Secure Marketspace with Mike D'Agostino

Customer Acquisition Challenges: Web 2.0 Could Hold the Keys

For some time, even those entrenched in Internet marketing and technologies struggled to define the term (brings to mind "GRC"), and nowadays it seems more appropriate to describe web 2.0 by giving examples of specific websites. For example, MySpace.com is a web 2.0 website. iGoogle and Netvibes, which offer users the opportunity to personalize their home pages, are examples of web 2.0 applications.

The easiest way to describe web 2.0, though, is to look at the evolution of websites and web services. We all remember a time when websites were simply static pages of content. Perhaps there were a few animations here and there, but for all intents and purposes you would click on a link, read something, then click on another link. There was not much interaction going on. Today if a website does not have some kind of communication channel, marketing "widget" or interactive feature, it's not considered a modern website. This is the core of web 2.0 - giving users some features that enable them to contribute and communicate.

Today if a website does not have some kind of communication channel, marketing "widget" or interactive feature, it's not considered a modern website. 

What does this have to do with banking?

I've already covered the reasons why Generation Y should be a marketing target for financial institutions today, given they make up the largest part of the current population in the U.S. And Generation Y is the main proponent of web 2.0 technologies. They demand it. So, it makes sense to market to this generation via venues they are familiar with and embrace. This is a generation that has given in to privacy concerns - they know they are being watched, and almost everything they do online can be traced. So, there are fewer barriers for this generation to let their voice be heard and contribute, especially via web 2.0 applications.

Facebook is currently a very popular website, and I've often heard it referred to as a "more mature" MySpace. At its heart, Facebook is a social networking website where people can connect with friends and find other people with similar interests. What's important is that the user demographics of Facebook show that, on average, the typical user is a bit older than the typical MySpace user. This may correlate to, for a financial institution, a person that might have their financial stability top of mind vs. younger counterparts that are just getting a taste of personal finance.

What's even more important for financial institutions, though, is that a recent study by WorkLight shows that 1 in 4 Facebook users would switch banks if they were able to obtain online banking via web 2.0 gadgets. In addition, almost half of the 1000 respondents indicated that yes, they would take advantage of web 2.0 gadgets to access online banking.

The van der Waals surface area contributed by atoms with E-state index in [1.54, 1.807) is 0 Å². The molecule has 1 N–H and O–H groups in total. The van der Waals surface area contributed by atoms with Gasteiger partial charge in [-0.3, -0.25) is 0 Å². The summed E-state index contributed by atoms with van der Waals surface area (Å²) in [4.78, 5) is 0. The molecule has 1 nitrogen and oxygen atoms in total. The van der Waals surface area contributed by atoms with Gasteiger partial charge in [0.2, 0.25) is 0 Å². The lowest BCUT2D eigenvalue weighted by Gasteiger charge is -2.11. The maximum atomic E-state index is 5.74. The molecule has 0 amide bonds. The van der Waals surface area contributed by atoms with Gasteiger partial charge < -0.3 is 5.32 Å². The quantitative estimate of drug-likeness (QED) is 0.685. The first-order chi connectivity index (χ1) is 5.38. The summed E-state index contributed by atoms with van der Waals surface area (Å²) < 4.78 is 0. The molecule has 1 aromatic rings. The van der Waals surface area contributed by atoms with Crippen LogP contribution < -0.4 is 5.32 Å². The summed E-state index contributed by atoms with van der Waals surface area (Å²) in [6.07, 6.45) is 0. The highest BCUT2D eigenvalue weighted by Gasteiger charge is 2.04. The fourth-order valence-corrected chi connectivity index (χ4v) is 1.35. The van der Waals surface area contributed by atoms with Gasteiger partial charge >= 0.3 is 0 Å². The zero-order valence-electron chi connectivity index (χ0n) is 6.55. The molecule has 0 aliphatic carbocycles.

So, to summarize what's going on: We have a huge population of upcoming potential customers for financial institutions accessing, using and asking for more web 2.0 type applications. And there are two leverage points for the proactive financial institution: Reach these users where they are likely to go online, and create banking applications that can be accessed on newer devices - the advent of banking 2.0.

I'm convinced we will look back 5 or 10+ years from now and say that 2007/2008 is clearly the time period the Internet and web applications moved into a new realm. As relatively new as online banking is, with the advent of web 2.0 applications and devices we are heading into an even newer environment. Take the recent announcement of the software development kit (SDK) for Apple's iPhone. It should be only a matter of time before we start seeing targeted applications developed to allow iPhone users to access their finances via their phone. I won't believe Apple is the only company that will allow these types of applications to be developed, and, in fact, mobile banking has already hit the masses.

Larger financial institutions have already begun meeting to discuss how to take advantage of web 2.0 applications and gadgets, and many of these services have already made it into production. For the small and mid-sized institutions it will become an even more important goal when it comes to customer acquisition to utilize these types of applications and services to ensure they are reaching a huge potential pool of future customers. This will ultimately give proactive financial institutions leverage over their slower-to-react counterparts when it comes to customer acquisition.

Tell me, has your financial institution embraced web 2.0 and incorporated these types of applications and services into your marketing initiatives?



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